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Cruise CEO suggests shocking autonomous-only future

Cruise CEO Kyle Vogt believes driverless cities will be a thing in future.
Cruise CEO Kyle Vogt believes driverless cities will be a thing in future.

Because of rapidly evolving tech, many things we consider commonplace may soon disappear. It’s just the nature of the evolution of technology. At least, so believes Cruise CEO Kyle Vogt on autonomous cars. 

Cruise is an autonomous vehicle subsidiary under General Motors. It offers robotaxi services in a handful of regions around the US. 

During a recent keynote, the TechCrunch Disrupt 2023, Vogt said he supports prohibiting human drivers in city centers.

Backed up

Recently, San Francisco residents and local authorities even protested against the expansion of robotaxi services by companies like Cruise and Waymo within the city. However, Vogt proposes a different approach: instead of banning robotaxis, make them the exclusive option and restrict human drivers. It’s an unconventional concept, but it’s gaining traction.

Vogt’s stance is backed by data. While Cruise’s robotaxis have occasionally caused traffic disruptions and minor incidents in the cities they operate in, they have never caused a fatality. 

A study by Cruise revealed that their autonomous cars accumulated over one million miles without human drivers and were involved in 73% fewer severe collisions with a significant risk of injury than human-driven vehicles.

An autonomous future?

Vogt remains optimistic that the community will eventually resist the presence of human-driven vehicles, starting in densely populated urban areas. he expressed his willingness for Cruise to actively contribute to the cause of eliminating human-driven cars from cities.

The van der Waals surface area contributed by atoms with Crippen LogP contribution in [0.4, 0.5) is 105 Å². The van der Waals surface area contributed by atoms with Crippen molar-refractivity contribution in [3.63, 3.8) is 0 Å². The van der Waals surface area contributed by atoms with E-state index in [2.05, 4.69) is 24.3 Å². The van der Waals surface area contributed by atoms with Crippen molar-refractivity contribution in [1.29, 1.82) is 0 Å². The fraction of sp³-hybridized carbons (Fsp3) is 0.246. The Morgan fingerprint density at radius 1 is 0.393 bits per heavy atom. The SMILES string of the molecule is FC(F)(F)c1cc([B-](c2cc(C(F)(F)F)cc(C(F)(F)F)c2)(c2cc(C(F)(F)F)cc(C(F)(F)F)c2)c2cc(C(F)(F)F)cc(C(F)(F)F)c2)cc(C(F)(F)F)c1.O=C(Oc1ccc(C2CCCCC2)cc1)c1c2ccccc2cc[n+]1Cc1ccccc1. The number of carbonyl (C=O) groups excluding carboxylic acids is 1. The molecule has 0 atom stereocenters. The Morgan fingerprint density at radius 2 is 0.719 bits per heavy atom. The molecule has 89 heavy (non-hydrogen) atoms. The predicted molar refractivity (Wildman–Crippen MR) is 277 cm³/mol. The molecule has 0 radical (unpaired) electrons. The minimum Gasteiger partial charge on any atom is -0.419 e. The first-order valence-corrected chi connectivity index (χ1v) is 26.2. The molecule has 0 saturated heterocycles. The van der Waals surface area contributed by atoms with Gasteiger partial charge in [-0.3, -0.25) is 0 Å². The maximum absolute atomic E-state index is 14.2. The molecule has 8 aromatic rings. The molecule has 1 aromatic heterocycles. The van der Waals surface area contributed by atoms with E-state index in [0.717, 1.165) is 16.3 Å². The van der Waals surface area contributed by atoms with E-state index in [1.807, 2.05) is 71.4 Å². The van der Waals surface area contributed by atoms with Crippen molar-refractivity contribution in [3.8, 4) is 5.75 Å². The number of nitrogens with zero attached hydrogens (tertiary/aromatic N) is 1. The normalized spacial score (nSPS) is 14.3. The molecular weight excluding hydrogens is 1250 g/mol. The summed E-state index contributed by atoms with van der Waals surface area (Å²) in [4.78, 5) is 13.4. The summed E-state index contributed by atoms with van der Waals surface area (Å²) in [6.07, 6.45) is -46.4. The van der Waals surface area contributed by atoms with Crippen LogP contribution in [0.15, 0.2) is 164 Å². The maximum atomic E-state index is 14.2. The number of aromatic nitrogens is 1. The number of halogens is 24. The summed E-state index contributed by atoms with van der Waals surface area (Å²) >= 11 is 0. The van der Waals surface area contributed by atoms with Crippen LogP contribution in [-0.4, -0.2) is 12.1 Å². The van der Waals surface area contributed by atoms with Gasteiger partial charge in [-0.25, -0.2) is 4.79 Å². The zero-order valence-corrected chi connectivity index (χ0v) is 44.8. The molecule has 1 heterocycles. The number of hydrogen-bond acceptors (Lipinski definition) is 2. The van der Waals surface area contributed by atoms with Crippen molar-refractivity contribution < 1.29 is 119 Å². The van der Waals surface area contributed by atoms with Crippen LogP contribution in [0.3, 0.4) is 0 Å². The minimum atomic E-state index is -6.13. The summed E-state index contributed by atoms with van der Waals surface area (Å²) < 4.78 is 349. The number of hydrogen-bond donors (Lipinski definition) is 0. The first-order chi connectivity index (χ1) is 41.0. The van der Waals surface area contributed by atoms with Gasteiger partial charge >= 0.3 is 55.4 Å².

However, he believes it may not be necessary, as residents will take the lead when they realize that autonomous vehicles offer substantially greater safety.

Vogt illustrated this point by stating, “If I told you five years from now AVs are going to be 100 times safer, and you have regions of your city that have high pedestrian and cyclist traffic, it would almost seem reckless as a city planner to allow one version of transportation that’s 100 times less safe than the other to coexist in that space.”

Fear of robots

Nevertheless, Vogt’s vision may overlook essential factors. 

“You see this in European and other cities where they don’t allow cars in certain street areas and things like that,” he says.

European citizens are increasingly worried about air pollution caused by both human-driven and autonomous cars. 

Even electric vehicles contribute to particulate matter pollution from components like brakes, tires, and road dust. Congestion is another critical issue, as cars require significantly more maneuvering space than bicycles or pedestrians. This raises questions about whether autonomous vehicles will genuinely enhance city life or inadvertently exacerbate existing challenges.

Could we expect an AV-dominated future? It raises safety considerations and broader questions about the role of cars in urban environments and the potential challenges posed by increased car usage, even if the vehicles are autonomous.

About the author

Marce has contributed tech to various prominent publications since 2018, offering a transparent perspective into the tech industry and its effects on its users. She now spends her time developing insightful content for industry players. You know, when she's not gaming or geeking out about the latest fad.

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